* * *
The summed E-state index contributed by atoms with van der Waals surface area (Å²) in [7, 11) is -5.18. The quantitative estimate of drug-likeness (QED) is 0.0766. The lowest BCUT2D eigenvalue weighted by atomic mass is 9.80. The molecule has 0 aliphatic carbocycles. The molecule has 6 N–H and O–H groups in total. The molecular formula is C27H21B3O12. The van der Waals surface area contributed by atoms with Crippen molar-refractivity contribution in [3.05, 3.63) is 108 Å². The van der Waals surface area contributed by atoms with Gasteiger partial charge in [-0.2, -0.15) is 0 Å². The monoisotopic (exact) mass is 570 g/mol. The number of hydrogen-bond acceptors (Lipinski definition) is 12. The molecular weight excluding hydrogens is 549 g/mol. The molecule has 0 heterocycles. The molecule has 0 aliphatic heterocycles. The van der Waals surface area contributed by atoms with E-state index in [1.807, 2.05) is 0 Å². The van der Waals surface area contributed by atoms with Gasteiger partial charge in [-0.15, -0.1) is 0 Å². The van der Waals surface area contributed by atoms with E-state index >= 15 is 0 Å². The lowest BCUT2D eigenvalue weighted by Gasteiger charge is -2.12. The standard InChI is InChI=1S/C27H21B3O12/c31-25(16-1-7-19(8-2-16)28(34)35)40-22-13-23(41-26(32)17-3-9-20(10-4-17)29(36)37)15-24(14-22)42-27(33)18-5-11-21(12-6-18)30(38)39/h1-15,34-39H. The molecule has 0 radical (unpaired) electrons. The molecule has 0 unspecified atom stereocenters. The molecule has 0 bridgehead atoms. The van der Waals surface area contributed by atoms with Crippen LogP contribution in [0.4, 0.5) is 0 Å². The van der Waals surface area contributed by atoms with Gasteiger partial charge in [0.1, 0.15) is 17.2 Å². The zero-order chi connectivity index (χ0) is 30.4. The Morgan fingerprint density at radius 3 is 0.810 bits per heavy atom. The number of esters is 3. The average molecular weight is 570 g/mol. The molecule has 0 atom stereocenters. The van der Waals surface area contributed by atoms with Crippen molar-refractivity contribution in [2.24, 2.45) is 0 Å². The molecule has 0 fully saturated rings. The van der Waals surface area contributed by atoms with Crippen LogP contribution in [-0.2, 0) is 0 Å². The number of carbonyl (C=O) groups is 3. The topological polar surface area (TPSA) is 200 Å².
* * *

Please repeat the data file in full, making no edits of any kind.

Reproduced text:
The summed E-state index contributed by atoms with van der Waals surface area (Å²) in [7, 11) is -5.18. The quantitative estimate of drug-likeness (QED) is 0.0766. The lowest BCUT2D eigenvalue weighted by atomic mass is 9.80. The molecule has 0 aliphatic carbocycles. The molecule has 6 N–H and O–H groups in total. The molecular formula is C27H21B3O12. The van der Waals surface area contributed by atoms with Crippen molar-refractivity contribution in [3.05, 3.63) is 108 Å². The van der Waals surface area contributed by atoms with Gasteiger partial charge in [-0.2, -0.15) is 0 Å². The monoisotopic (exact) mass is 570 g/mol. The number of hydrogen-bond acceptors (Lipinski definition) is 12. The molecular weight excluding hydrogens is 549 g/mol. The molecule has 0 heterocycles. The molecule has 0 aliphatic heterocycles. The van der Waals surface area contributed by atoms with E-state index in [1.807, 2.05) is 0 Å². The van der Waals surface area contributed by atoms with Gasteiger partial charge in [-0.15, -0.1) is 0 Å². The van der Waals surface area contributed by atoms with E-state index >= 15 is 0 Å². The lowest BCUT2D eigenvalue weighted by Gasteiger charge is -2.12. The standard InChI is InChI=1S/C27H21B3O12/c31-25(16-1-7-19(8-2-16)28(34)35)40-22-13-23(41-26(32)17-3-9-20(10-4-17)29(36)37)15-24(14-22)42-27(33)18-5-11-21(12-6-18)30(38)39/h1-15,34-39H. The molecule has 0 radical (unpaired) electrons. The molecule has 0 unspecified atom stereocenters. The molecule has 0 bridgehead atoms. The van der Waals surface area contributed by atoms with Crippen LogP contribution in [0.4, 0.5) is 0 Å². The van der Waals surface area contributed by atoms with Gasteiger partial charge in [0.1, 0.15) is 17.2 Å². The zero-order chi connectivity index (χ0) is 30.4. The Morgan fingerprint density at radius 3 is 0.810 bits per heavy atom. The number of esters is 3. The average molecular weight is 570 g/mol. The molecule has 0 atom stereocenters. The van der Waals surface area contributed by atoms with Crippen molar-refractivity contribution in [2.24, 2.45) is 0 Å². The molecule has 0 fully saturated rings. The van der Waals surface area contributed by atoms with Crippen LogP contribution in [-0.2, 0) is 0 Å². The number of carbonyl (C=O) groups is 3. The topological polar surface area (TPSA) is 200 Å².